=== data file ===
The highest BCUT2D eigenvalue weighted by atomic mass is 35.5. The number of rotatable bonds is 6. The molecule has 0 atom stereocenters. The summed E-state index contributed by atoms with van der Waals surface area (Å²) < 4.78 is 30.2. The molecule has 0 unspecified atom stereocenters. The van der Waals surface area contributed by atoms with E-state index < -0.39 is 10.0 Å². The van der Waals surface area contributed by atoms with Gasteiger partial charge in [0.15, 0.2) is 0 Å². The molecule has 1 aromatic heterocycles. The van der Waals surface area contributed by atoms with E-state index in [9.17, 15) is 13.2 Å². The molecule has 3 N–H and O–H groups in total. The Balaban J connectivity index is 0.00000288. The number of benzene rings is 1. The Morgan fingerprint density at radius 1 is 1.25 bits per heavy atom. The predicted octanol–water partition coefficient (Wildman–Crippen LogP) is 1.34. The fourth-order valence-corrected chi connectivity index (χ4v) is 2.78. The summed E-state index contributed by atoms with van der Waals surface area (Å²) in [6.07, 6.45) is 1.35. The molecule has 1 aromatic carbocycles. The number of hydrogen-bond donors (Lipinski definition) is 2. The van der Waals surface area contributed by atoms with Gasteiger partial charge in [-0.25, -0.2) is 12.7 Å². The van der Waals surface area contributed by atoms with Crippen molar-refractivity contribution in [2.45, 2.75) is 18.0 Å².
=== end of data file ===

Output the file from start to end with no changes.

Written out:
The highest BCUT2D eigenvalue weighted by atomic mass is 35.5. The number of rotatable bonds is 6. The molecule has 0 atom stereocenters. The summed E-state index contributed by atoms with van der Waals surface area (Å²) < 4.78 is 30.2. The molecule has 0 unspecified atom stereocenters. The van der Waals surface area contributed by atoms with E-state index < -0.39 is 10.0 Å². The van der Waals surface area contributed by atoms with Gasteiger partial charge in [0.15, 0.2) is 0 Å². The molecule has 1 aromatic heterocycles. The van der Waals surface area contributed by atoms with E-state index in [9.17, 15) is 13.2 Å². The molecule has 3 N–H and O–H groups in total. The Balaban J connectivity index is 0.00000288. The number of benzene rings is 1. The Morgan fingerprint density at radius 1 is 1.25 bits per heavy atom. The predicted octanol–water partition coefficient (Wildman–Crippen LogP) is 1.34. The fourth-order valence-corrected chi connectivity index (χ4v) is 2.78. The summed E-state index contributed by atoms with van der Waals surface area (Å²) in [6.07, 6.45) is 1.35. The molecule has 1 aromatic carbocycles. The number of hydrogen-bond donors (Lipinski definition) is 2. The van der Waals surface area contributed by atoms with Gasteiger partial charge in [-0.25, -0.2) is 12.7 Å². The van der Waals surface area contributed by atoms with Crippen molar-refractivity contribution in [2.45, 2.75) is 18.0 Å².